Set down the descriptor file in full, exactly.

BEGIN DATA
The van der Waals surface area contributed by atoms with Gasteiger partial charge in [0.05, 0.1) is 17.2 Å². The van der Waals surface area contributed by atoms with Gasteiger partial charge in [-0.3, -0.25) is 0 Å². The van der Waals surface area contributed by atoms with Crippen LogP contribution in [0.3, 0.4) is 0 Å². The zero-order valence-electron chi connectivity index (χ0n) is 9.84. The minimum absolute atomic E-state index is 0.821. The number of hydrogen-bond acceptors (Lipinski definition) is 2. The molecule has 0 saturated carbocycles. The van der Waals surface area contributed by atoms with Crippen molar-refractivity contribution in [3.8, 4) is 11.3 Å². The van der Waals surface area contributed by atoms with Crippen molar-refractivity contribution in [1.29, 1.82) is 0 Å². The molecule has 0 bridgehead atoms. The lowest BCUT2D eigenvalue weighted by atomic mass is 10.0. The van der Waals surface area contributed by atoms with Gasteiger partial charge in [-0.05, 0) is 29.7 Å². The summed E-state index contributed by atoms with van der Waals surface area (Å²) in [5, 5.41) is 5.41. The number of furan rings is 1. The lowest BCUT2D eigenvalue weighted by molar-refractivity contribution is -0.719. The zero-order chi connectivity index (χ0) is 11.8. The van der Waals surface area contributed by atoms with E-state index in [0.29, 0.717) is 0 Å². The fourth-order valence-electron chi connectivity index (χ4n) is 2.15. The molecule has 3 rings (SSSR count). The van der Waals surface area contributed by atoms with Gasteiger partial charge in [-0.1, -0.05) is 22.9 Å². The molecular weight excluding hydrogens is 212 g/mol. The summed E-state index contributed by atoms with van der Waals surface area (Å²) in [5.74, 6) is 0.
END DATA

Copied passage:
The van der Waals surface area contributed by atoms with Gasteiger partial charge in [0.05, 0.1) is 17.2 Å². The van der Waals surface area contributed by atoms with Gasteiger partial charge in [-0.3, -0.25) is 0 Å². The van der Waals surface area contributed by atoms with Crippen LogP contribution in [0.3, 0.4) is 0 Å². The zero-order valence-electron chi connectivity index (χ0n) is 9.84. The minimum absolute atomic E-state index is 0.821. The number of hydrogen-bond acceptors (Lipinski definition) is 2. The molecule has 0 saturated carbocycles. The van der Waals surface area contributed by atoms with Crippen molar-refractivity contribution in [3.8, 4) is 11.3 Å². The van der Waals surface area contributed by atoms with Crippen molar-refractivity contribution in [1.29, 1.82) is 0 Å². The molecule has 0 bridgehead atoms. The lowest BCUT2D eigenvalue weighted by atomic mass is 10.0. The van der Waals surface area contributed by atoms with Gasteiger partial charge in [-0.05, 0) is 29.7 Å². The summed E-state index contributed by atoms with van der Waals surface area (Å²) in [5, 5.41) is 5.41. The number of furan rings is 1. The lowest BCUT2D eigenvalue weighted by molar-refractivity contribution is -0.719. The zero-order chi connectivity index (χ0) is 11.8. The van der Waals surface area contributed by atoms with E-state index in [0.29, 0.717) is 0 Å². The fourth-order valence-electron chi connectivity index (χ4n) is 2.15. The molecule has 3 rings (SSSR count). The van der Waals surface area contributed by atoms with Gasteiger partial charge in [-0.1, -0.05) is 22.9 Å². The molecular weight excluding hydrogens is 212 g/mol. The summed E-state index contributed by atoms with van der Waals surface area (Å²) in [5.74, 6) is 0.